Workplace Drugs Policies – ET Fell into Substitution Trap

When considering whether a dismissal is unfair, Employment Tribunals (ETs) must resist the temptation to substitute their own views for those of the employer. That golden rule came under analysis in a case concerning a worker who was dismissed after testing positive for cannabis.

The man,…

Nov 10, 2021

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When considering whether a dismissal is unfair, Employment Tribunals (ETs) must resist the temptation to substitute their own views for those of the employer. That golden rule came under analysis in a case concerning a worker who was dismissed after testing positive for cannabis.

The man, a team leader who worked for a recycling company, had been off work for an extended period, suffering from back pain. He self-medicated with cannabis and failed a random drug test after his return to work. He was dismissed on grounds of gross misconduct. After he launched proceedings, an ET found that his dismissal was unfair.

Ruling on the company’s challenge to that decision, the Employment Appeal Tribunal (EAT) noted that the ET had understandably viewed the dismissal as harsh. No or no adequate consideration had been given to the man’s undisputed health mitigation, his expressions of contrition, his long and previously unblemished service and his commitment to his job. The ET’s finding that the company applied an unwritten and inflexible policy of dismissing any employee who failed a drugs test could not be characterised as perverse.

In upholding the appeal, however, the EAT found that the ET in important respects substituted its own findings for those of the company. Rather than focusing on the reasonableness of the company’s beliefs, the ET formed its own view that cannabis had not affected the man’s performance. It also substituted its opinion that it was not the man’s job to drive a van and that his role was therefore not safety critical. The case was remitted to a freshly constituted ET for reconsideration.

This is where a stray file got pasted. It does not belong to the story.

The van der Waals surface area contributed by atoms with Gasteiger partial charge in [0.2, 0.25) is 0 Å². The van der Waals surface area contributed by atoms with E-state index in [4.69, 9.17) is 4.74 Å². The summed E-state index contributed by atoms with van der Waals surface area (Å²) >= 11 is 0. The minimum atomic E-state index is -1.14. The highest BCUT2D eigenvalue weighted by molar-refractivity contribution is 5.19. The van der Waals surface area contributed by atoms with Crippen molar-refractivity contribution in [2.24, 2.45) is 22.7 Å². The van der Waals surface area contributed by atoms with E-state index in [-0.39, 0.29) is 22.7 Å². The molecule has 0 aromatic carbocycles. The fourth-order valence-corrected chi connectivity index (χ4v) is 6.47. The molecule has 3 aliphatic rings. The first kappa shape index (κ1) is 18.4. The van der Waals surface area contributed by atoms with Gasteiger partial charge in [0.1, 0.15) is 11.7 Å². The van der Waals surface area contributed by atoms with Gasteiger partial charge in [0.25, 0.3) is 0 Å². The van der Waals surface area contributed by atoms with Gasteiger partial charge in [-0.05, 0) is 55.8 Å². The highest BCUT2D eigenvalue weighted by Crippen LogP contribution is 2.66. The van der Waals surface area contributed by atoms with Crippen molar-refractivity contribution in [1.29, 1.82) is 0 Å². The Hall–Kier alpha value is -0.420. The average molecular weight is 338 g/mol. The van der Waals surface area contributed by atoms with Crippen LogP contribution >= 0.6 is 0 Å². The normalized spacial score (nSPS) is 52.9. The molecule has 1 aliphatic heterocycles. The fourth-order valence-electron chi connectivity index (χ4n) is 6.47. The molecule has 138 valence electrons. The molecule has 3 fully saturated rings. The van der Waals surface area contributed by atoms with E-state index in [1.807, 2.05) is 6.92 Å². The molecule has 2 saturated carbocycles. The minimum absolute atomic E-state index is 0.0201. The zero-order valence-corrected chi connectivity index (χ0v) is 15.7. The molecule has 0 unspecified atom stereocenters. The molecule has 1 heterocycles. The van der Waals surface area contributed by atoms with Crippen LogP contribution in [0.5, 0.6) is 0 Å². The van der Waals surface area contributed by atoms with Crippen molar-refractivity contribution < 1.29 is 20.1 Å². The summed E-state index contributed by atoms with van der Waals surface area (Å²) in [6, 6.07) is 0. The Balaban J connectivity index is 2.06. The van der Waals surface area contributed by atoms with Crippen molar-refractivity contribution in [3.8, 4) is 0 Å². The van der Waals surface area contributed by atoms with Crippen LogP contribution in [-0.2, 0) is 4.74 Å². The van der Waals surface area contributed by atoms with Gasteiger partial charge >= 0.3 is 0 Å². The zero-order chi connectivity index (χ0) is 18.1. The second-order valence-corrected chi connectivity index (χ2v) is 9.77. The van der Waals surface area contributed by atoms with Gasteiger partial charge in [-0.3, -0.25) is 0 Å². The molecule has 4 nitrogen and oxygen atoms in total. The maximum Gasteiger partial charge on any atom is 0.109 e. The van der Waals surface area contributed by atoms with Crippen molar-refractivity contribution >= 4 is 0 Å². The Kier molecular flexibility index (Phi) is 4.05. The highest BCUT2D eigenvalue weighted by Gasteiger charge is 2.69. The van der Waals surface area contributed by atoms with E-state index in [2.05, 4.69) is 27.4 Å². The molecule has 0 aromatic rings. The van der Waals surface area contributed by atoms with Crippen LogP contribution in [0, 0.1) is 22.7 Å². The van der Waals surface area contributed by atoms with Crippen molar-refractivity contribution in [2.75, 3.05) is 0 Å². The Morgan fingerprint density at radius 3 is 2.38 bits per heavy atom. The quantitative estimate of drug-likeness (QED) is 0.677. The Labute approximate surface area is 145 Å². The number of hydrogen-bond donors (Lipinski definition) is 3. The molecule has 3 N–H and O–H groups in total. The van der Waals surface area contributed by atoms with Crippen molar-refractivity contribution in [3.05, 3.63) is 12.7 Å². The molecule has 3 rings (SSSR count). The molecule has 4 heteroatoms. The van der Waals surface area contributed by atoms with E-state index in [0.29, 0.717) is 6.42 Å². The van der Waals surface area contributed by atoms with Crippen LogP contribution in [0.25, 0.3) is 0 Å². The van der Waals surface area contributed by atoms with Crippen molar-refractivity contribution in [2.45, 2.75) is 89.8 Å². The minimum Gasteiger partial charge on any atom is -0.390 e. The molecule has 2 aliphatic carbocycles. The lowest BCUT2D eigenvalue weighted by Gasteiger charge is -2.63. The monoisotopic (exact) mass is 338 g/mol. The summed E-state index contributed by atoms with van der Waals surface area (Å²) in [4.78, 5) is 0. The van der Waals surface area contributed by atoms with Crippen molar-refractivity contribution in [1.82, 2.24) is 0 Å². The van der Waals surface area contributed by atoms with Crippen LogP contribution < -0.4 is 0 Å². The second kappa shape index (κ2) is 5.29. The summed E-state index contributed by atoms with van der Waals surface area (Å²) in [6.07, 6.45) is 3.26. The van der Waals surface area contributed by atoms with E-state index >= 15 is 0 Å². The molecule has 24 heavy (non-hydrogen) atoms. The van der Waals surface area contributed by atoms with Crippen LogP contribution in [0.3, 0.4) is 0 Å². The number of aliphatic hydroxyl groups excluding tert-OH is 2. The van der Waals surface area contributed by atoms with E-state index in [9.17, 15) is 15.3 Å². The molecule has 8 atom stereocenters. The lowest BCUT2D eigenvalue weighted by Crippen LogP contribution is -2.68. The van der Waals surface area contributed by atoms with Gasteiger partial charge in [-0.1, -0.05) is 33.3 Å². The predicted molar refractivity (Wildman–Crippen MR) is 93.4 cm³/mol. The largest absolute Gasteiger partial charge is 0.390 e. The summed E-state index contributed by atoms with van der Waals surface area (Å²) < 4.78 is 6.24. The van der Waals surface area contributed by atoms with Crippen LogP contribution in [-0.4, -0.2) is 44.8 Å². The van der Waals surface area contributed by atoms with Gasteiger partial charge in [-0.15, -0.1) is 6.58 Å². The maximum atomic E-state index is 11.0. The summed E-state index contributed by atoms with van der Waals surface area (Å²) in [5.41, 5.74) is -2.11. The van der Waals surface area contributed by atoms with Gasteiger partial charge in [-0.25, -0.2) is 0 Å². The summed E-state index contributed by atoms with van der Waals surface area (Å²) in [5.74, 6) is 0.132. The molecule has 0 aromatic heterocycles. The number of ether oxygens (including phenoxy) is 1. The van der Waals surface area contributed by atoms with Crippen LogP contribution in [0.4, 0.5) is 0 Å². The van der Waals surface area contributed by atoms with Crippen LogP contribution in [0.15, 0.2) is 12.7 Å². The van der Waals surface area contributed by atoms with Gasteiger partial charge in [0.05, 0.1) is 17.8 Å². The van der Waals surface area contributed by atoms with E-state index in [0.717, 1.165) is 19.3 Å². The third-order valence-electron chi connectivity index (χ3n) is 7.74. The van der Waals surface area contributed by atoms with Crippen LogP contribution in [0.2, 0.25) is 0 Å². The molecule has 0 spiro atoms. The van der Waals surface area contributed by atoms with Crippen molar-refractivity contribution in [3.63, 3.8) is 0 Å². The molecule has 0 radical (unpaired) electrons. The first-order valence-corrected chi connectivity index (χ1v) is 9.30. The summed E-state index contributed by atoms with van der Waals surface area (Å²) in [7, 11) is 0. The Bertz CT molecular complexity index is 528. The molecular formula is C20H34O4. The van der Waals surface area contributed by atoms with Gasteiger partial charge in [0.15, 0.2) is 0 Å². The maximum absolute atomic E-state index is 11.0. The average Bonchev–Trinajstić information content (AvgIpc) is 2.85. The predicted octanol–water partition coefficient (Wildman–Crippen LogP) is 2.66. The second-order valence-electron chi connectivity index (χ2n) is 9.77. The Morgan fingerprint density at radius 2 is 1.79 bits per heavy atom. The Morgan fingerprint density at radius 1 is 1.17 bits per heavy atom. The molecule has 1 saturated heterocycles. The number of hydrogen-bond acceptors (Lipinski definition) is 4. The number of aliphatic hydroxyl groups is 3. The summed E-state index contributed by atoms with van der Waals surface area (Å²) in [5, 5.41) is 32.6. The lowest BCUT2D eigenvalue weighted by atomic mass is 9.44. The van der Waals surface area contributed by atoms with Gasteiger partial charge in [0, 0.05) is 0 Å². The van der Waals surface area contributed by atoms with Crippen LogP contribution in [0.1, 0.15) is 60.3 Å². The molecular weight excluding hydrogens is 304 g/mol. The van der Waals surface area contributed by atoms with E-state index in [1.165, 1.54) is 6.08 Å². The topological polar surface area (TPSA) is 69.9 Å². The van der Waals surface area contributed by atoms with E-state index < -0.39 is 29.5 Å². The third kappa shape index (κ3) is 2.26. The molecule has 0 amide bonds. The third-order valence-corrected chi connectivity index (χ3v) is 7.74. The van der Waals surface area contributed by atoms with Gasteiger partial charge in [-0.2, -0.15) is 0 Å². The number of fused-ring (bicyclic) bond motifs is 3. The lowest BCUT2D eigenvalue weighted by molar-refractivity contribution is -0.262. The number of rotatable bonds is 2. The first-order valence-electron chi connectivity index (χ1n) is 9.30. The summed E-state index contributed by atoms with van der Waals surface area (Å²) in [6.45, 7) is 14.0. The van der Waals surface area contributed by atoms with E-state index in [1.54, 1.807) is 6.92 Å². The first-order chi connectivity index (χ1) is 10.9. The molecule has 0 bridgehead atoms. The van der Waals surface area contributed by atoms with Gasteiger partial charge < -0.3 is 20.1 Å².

Whistleblowing and the Public Interest – Guideline EAT Ruling

Workplace disclosures of information can only qualify for whistleblowing protection if they are made in the public interest – but what exactly does that mean? Guidance on that issue was given in an important Employment Appeal Tribunal (EAT) ruling. Whilst working for a law firm as a consultant, a solicitor made disclosures in the form of emails in which he expressed the view that a client was being overcharged. After his consultancy was terminated, he complained to an Employment Tribunal (ET)…

High Court Apportions Liability for Worker’s Construction Site Fall

Construction workers often do not have formal employment contracts and, in a world where contractors and subcontractors proliferate, it can be hard to tell where legal responsibility lies in the event of an accident. That was certainly so in a High Court case concerning a labourer who suffered catastrophic injuries in a workplace fall. The worker was engaged in building a mezzanine office at factory premises when he fell onto concrete, fracturing his skull. He suffered a severe brain injury,…

Disability Discrimination – Diabetic Cake Shop Worker Compensated

Discrimination against disabled employees is a social evil with which Employment Tribunals (ETs) will have no truck. In one case, a cake shop worker who was dismissed because of her diabetes was awarded thousands of pounds in compensation. The woman’s condition meant that, without daily insulin injections, she would suffer a hypoglycaemic episode and fall into a coma. At the date of her dismissal, she was in stage B renal failure. In sacking her by text, her manager expressed the view that she…